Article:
In his book, The Simple Path to Wealth, JL Collins shares a parable:
“Two close boyhood friends grow up and go their separate ways. One becomes a humble monk, the other a rich and powerful minister to the king.
Years later they meet up again.
As they catch up, the minister (in his fine robes) takes pity on the thin, shabby monk. Seeking to help, he says: ‘You know, if you could learn to cater to the king you wouldn’t have to live on rice and beans.’
To which the monk replies: ‘If you could learn to live on rice and beans you wouldn’t have to cater to the king.'”
There’s so much wisdom in this story about financial freedom, desires, and happiness.
It’s striking that the minister “takes pity” on the monk—as if the monk didn’t choose the life he lives.
Most of modern life is pulling us to the life of the minister. Specific brands of clothes, a fancy car, and a huge house.
Society tells us we need these things to be successful or happy.
I can’t help but think of Tyler Durden in Fight Club when he says:
“You are not your job, you’re not how much money you have in the bank. You are not the car you drive. You’re not the contents of your wallet.”
I was asked recently about the definition of happiness. I’ve thought about this a lot. I don’t have the answer—I just have my answer.
To me, happiness is being present and knowing what is enough. And then striving to be secure enough to not be swayed by outside pressures as to what is a life of fulfillment. Then giving yourself a break knowing you’ll always be swayed by others in some way or another. That’s ok. It’s all part of living in a connected world.
Don’t let the quest for perfection be an impediment to your progress.
Collins’ parable highlights the difference between being rich and living a rich life. Being rich is a standard set by society. Living a rich life is wholly personal to you. Nobody can decide what a rich life means to you—that makes it both a scary and powerful concept.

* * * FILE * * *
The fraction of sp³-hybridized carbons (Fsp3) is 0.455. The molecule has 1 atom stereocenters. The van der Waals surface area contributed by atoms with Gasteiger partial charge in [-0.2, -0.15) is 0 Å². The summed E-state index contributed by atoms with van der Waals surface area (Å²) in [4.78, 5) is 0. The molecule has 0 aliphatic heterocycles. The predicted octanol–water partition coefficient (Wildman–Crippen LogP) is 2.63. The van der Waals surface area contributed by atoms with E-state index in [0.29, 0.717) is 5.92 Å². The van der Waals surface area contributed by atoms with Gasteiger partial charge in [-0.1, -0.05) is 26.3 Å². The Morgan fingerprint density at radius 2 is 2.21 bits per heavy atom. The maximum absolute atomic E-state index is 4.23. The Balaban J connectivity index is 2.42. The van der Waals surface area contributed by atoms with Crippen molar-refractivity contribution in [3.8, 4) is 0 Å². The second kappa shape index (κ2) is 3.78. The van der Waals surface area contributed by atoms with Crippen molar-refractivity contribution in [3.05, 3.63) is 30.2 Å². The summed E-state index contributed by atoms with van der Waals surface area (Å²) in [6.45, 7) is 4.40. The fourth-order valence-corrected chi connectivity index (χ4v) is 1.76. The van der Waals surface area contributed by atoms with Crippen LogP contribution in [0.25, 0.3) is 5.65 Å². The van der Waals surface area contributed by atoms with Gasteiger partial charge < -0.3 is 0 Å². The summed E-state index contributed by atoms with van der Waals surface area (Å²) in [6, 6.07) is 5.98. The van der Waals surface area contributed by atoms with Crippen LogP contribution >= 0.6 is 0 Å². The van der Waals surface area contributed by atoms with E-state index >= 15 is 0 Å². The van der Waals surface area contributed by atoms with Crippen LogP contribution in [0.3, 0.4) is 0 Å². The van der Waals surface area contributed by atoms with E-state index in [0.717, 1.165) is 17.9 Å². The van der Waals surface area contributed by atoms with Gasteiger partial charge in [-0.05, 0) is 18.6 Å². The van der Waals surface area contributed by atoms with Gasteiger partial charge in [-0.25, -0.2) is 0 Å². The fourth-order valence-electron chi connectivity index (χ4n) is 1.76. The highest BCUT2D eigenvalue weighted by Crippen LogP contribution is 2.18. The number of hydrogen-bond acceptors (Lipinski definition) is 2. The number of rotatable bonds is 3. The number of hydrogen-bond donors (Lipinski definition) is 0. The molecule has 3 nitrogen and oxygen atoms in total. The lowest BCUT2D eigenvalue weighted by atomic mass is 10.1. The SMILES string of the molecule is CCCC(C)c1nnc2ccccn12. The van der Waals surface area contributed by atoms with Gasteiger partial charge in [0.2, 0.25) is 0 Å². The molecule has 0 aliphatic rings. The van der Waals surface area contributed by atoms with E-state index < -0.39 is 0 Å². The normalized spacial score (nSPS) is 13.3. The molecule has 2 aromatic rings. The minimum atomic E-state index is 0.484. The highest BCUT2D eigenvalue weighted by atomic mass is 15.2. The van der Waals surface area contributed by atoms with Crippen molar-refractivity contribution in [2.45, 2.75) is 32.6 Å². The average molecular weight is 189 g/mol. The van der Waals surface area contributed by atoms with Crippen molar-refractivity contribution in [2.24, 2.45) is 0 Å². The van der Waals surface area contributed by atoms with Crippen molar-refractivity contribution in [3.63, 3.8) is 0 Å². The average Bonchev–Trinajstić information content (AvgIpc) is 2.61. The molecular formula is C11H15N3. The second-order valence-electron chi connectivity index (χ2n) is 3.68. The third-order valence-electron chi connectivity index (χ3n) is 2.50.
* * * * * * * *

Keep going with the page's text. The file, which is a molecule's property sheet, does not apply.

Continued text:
A friend of mine shared a picture with me that sums it up better than my words ever could:
When used intentionally, money can help facilitate a richer life. But a never-ending desire for it can destroy you. At some point, you have to say, “I’m good. I’ve made it.” That doesn’t mean you stop progressing or striving for more. More knowledge and understanding. More experiences with those you love. More of a positive impact on those around you.
These are things to never stop shooting for. But money, things, or status? There has to be an endpoint. Otherwise, you’ll go mad. That game never ends.
Author, Ryan Holiday, said it best when he wrote:
“There are two ways to be wealthy—to get everything you want or to want everything you have.”
You could replace the word wealthy with financially free and that statement may be even more true.
The goal is not necessarily to become a monk. But it’s easy to see the monk is far freer than the minister.
It’s critical to spend more time getting intentional about what happiness is to you. That may or may not include more money. But the point is that it’s something decided by you—not something defined by others.
When it comes to being rich or living a rich life, pick the rich life.
Here’s to making money matter!